|A 25-year-old female presented in the emergency room with an acute urethral discharge of two days duration. The image to the right shows the Gram stained smear that was obtained. Many polymorphonuclear leukocytes and intracellular and extracellular gram-negative diplococci were observed. Based on the clinical history and the Gram stain observation, a diagnosis of gonorrhea can be made.||View Page|
|The carbohydrate utilization reaction seen in the QuadFerm system shown in the image provides a definitive identification of N. gonorrhoeae.||View Page|
|Which of the following is NOT related to the virulence of Listeria monocytogenes? ||View Page|
Rouquette C. Berche P. The pathogenesis of infection by Listeria monocytogenes Microbiologia. 12:245-58, 1996 Listeria monocytogenes is a Gram-positive bacterium responsible for severe infections in human and a large variety of animal species. It is a facultative intracellular pathogen which invades macrophages and most tissue cells of infected hosts where it can proliferate. The molecular basis of this intracellular parasitism has been to a large extent elucidated. The virulence factors, including internalin, listeriolysin O, phospholipases and a bacterial surface protein, ActA, are encoded by chromosomal genes organized in operons. Following internalisation into host cells, the bacteria escape from the phagosomal compartment and enter the cytoplasm. They then spread from cell to cell by a process involving actin polymerisation. In infected hosts, the bacteria cross the intestinal wall at Peyer's patches to invade the mesenteric lymph nodes and the blood. The main target organ is the liver, where the bacteria multiply inside hepatocytes. Early recruitment of polymorphonuclear cells lead to hepatocyte lysis, and thereby bacterial release This causes prolonged septicaemia, particularly in immunocompromised hosts, thus exposing the placenta and brain to infection. The prognosis of listeriosis depends on the severity of meningoencephalitis, due to the elective location of foci of infection in the brain stem (rhombencephalitis). Despite bactericidal antibiotic therapy, the overall mortality is still high (25 to 30%).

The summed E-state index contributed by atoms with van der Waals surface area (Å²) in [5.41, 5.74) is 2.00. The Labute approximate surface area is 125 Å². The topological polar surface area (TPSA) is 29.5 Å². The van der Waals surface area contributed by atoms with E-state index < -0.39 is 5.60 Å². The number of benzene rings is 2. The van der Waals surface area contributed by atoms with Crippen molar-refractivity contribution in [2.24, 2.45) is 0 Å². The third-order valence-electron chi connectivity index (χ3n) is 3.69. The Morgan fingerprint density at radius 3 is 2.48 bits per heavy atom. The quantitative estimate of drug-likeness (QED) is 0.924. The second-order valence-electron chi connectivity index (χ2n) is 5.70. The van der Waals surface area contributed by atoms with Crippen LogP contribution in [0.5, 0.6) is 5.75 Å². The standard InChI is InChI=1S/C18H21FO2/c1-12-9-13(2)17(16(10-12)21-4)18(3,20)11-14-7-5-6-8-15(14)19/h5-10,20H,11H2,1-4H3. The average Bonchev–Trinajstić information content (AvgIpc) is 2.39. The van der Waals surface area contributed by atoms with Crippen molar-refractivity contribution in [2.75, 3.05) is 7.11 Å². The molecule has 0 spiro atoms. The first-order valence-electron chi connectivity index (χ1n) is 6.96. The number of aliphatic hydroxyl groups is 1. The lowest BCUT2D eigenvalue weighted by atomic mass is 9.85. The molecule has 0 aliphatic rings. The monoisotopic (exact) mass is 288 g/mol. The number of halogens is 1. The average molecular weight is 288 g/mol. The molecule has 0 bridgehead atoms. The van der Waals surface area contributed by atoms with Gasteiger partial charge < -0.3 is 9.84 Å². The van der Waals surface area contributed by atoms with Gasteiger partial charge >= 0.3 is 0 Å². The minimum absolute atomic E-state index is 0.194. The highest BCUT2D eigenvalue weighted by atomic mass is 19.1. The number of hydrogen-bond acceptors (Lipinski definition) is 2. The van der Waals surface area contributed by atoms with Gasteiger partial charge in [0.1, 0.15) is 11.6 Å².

|Venous, Arterial, and Capillary Blood Specimens|